Dehydration

Created: May 18, 2004. - Reviewed: January 19, 2016.

If your baby is dehydrated, it means she's losing too much fluid or not taking enough in.  Depending on degree, dehydration can be a life-threating condition.  Learn how to prevent dehydration in babies, how to spot dehydration, how to treat it and when to get medical help.

Dehydration
Rowena Bennett

Rowena Bennett

  • Registered Nurse
  • Registered Midwife
  • Child Health Nurse
  • Mental Health Nurse
  • IBCLC

Rowena over 20 years experience assisting parents to resolve well baby care problems.

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What is dehydration?

 

Dehydration is "drying out" of the body due to the loss of water and electrolytes (i.e. mineral salts such as sodium, potassium and chloride) which are essential for normal body functions.

 

Dehydration can be mild, moderate or servere.  Mild dehydration is the loss of no more than 5% of the body's fluid.  A loss of 5 - 10% is considered moderate dehydration.  Severe dehydration, which involves the loss of 10 - 15% of body fluid, is a life-threatening condition that requires immediate medical care.

Signs of dehydration in babies and young children

 

Signs of dehydration vary depending on the level of fluid and electrolyte loss i.e. mild, moderate or severe dehydration.  Signs of dehydration may include the following...

 

  • Babies - no wet diapers for 3 hours or more.
  • Children - passing no urine for more than 6 hours.
  • Dry or sticky mouth and tongue.
  • Cracked lips.
  • Skin that does not flatten when pinched and released.
  • Sunken fontanel (soft spot on your baby's head).
  • No tears when crying.  (Young babies often cry without tears.)
  • Listless.
  • Irritability.
  • Abnormally sleepy.
  • High fever.
  • Skin becomes cold and pale.
  • Pulse races and breathing becomes rapid.
  • Sudden loss of weight.

 

If you suspect your child is dehydrated, call a doctor immediately.  Severe dehydration requires hospitalization.

What causes dehydration?

 

Dehydration occurs when the body loses more fluid than it takes in.  Dehydration in babies and children can be due to either or both of the following...

  • inadequate intake of fluids;
  • excessive loss of fluids.  

 

Inadequate fluid intake can occur due to... 

  • nausea;
  • infections of the mouth or throat, i.e. Strep throat, severe tonsillitis, pharyngitis or stomatitis;
  • acute illness which results in a loss of appetite.

 

Excessive loss of fluids can occur from...

  • vomiting;
  • diarrhea;
  • excessive urine output, due to medical conditions e.g. kidney disease, diabetes, or poisoning (which includes medications);
  • heat stroke from prolonged exposure to the sun or high temperatures.

Complications of dehydration

 

Dehydration can happen very quickly in babies and young children because they have less "extra" fluids in their body to lose.

 

Complications associated with dehydration vary depending on the level of fluid and electrolyte loss.  Complications due to mild dehydration are generally minor and reversible.  Complications due to severe dehydration can be permanent and life threatening if dehydration is no corrected quickly.

 

Complications of dehydration can include...

  • thirst;
  • electrolyte imbalance;
  • confusion;
  • drowsiness;
  • loss of consciousness;
  • hypovolemic shock;  (This condition, which is also called 'physical collapse', is characterized by pale, cool, clammy skin. rapid heartbeat and shallow breathing.)
  • temperature rises;  (After temperatures reach 107 F (41.7 C) damage to the brain and other vital organs occur quickly.)
  • kidney failure;
  • severe brain damage; 
  • death.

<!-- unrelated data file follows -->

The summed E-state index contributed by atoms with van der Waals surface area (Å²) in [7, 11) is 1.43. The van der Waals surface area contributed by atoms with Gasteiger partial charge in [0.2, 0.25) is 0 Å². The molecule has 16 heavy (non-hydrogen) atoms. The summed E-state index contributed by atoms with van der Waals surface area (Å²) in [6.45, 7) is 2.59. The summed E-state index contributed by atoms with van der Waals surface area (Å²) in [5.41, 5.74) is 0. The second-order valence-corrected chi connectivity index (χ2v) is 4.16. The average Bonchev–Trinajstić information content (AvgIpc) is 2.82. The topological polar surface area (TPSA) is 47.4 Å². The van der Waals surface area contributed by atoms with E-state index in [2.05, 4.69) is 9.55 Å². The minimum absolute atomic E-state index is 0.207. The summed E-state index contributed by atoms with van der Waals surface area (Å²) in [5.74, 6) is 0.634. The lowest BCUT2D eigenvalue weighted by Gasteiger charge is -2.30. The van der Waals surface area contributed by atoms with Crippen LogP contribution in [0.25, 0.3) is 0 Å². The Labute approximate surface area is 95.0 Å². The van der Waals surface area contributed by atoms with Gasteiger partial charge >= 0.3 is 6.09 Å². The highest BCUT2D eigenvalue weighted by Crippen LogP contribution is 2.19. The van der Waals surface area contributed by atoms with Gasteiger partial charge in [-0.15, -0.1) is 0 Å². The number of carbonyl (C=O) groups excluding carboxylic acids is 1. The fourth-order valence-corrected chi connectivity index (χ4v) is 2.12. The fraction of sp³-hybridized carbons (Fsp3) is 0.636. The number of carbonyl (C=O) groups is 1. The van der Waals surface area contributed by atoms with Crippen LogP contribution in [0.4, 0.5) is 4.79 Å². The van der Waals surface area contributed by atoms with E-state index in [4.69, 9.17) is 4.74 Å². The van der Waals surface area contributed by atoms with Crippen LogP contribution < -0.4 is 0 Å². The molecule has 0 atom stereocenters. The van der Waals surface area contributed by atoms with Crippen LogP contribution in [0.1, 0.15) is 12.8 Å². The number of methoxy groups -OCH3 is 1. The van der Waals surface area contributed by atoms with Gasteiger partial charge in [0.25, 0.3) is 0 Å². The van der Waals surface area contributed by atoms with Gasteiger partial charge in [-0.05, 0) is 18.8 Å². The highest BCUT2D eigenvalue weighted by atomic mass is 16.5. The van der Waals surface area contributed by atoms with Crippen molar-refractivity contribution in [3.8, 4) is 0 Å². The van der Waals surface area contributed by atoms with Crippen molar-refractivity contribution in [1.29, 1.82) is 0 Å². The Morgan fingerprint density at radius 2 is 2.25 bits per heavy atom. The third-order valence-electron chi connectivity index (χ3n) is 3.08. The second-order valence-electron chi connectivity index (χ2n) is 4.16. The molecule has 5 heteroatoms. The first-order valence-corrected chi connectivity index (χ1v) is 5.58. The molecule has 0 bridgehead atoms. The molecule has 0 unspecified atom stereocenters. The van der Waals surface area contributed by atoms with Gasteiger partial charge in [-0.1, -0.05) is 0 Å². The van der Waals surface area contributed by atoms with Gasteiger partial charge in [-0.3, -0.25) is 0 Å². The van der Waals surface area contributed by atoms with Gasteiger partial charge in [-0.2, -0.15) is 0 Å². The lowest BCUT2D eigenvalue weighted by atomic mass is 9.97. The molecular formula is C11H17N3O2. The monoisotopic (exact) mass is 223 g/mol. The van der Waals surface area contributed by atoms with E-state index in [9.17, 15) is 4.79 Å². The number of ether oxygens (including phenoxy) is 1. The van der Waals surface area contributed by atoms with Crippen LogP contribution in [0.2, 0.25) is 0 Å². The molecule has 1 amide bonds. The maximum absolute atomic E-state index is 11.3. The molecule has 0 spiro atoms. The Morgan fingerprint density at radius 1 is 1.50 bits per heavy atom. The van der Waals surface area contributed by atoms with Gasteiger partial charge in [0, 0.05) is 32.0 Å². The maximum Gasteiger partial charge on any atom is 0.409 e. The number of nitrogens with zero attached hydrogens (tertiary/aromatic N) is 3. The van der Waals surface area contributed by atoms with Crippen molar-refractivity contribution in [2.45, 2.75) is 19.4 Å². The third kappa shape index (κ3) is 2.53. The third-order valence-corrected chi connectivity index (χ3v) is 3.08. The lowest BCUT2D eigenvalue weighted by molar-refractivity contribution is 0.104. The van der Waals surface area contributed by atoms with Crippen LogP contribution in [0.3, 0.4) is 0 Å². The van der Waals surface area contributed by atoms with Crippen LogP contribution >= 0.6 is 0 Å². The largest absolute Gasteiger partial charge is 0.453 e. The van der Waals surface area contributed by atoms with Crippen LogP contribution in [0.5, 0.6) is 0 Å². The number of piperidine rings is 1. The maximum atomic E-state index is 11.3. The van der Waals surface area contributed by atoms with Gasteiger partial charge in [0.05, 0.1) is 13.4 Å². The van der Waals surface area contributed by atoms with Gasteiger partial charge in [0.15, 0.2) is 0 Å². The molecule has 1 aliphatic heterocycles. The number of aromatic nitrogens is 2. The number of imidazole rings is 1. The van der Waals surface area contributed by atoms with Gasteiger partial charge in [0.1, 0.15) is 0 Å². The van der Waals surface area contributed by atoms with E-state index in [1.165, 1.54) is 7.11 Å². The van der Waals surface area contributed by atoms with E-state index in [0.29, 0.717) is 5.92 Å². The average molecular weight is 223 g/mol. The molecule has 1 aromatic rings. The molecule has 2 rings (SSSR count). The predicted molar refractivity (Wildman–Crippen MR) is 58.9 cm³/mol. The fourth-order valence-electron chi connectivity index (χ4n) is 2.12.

When to see a doctor

 

See a doctor if your child...

 

  • has any of the signs or symptoms of dehydration mentioned in the list above;
  • has pain in the stomach along with vomiting;
  • has blood in the diarrhea;
  • is under 6 months of age, as soon as vomiting or diarrhea start;
  • is under 2 years old, if vomiting or diarrhea lasts for more than 12 hours.

What fluids to offer

 

What are oral rehydration solutions?

Oral rehydration solutions are drinks which are designed for children who are dehydrated.  They contain a mixture of water, electrolytes (mineral salts like chloride, sodium and potassium) and sugar, which is necessary for the body to function properly.  Oral rehydration solutions are readily absorbed by the body, even when a child continues to vomit.

 

During episodes of vomiting and diarrhea, oral rehydration solutions can help replenish fluid and electrolytes that have been lost, as well as provide an energy source until your child is well enough to return to a normal diet.  (Oral rehydration solutions will not stop the diarrheal illness.)

 

What oral rehydration solutions are available?

There are many different brands of oral rehydration solutions on the market (not all are mentioned below).  You may also find generic brands available. Better known brand names include... 

 

  • Pedialyte
  • Gastrolyte
  • Ceralyte
  • Infalyte
  • Rehydralyte
  • Resol
  • Naturalyte

 

These are available from drugstores, pharmacies and some supermarkets in...

 

  • Ready-to-serve solutions.
  • Powders (which you add water to).
  • Frozen pops (for children older than 1 year).

 

IMPORTANT:  Do not add water to ready-to-use solutions.  Do not use oral rehydration solutions to dilute infant formula.

 

Home-made rehydration solutions

Although it is preferable to use commercially produced rehydration products (because the balance of electrolytes and sugar are exact) where cost or inconvenience make it difficult for you to purchase these, you can make a rehydration solution at home using the following ingredients...

 

  • 1 quart (950ml) water.
  • 1/2 teaspoon baking soda (bicarbonate soda).
  • 1/2 teaspoon table salt.
  • 4 tablespoons of sugar.
  • 1/4 teaspoon salt substitute (such as 'Lite Salt') if available.

 

Measure ingredients carefully! CAUTION should be taken when offering home-made rehydration fluids which contain salt because too much salt may increase dehydration. Too little salt will cause no harm but will be less effective in treating dehydration.

 

Are there any side associated with using oral rehydration solutions?

Side effects are rare, but it's worth being aware that they can exist.  Side effects, which are related to high levels of sodium, include...

 

  • fast heartbeat;
  • irritability;
  • muscle twitching;
  • restlessness;
  • swelling of the feet or lower legs;
  • weakness;
  • convulsions.

 

PLEASE NOTE: It's important to follow instructions on the label or packaging carefully when preparing oral rehydration solutions to reduce the risk of these side effects developing.

 

Are oral rehydration solutions necessary?

If your child is vomiting over and over or is refusing breast milk or infant formula, or will not eat solid foods then offering fluid in the form of an oral rehydration solution (which contain both electrolytes and some form of sugar) is the best option.

 

However, if your child displays no signs of dehydration, is eating his regular diet (including breast milk or formula) and has also stopped vomiting, then offering clear fluids (described below) in addition to his regular diet is all that is necessary while diarrhea continues (because he will receive the electrolytes and sugar he needs from his milk and food).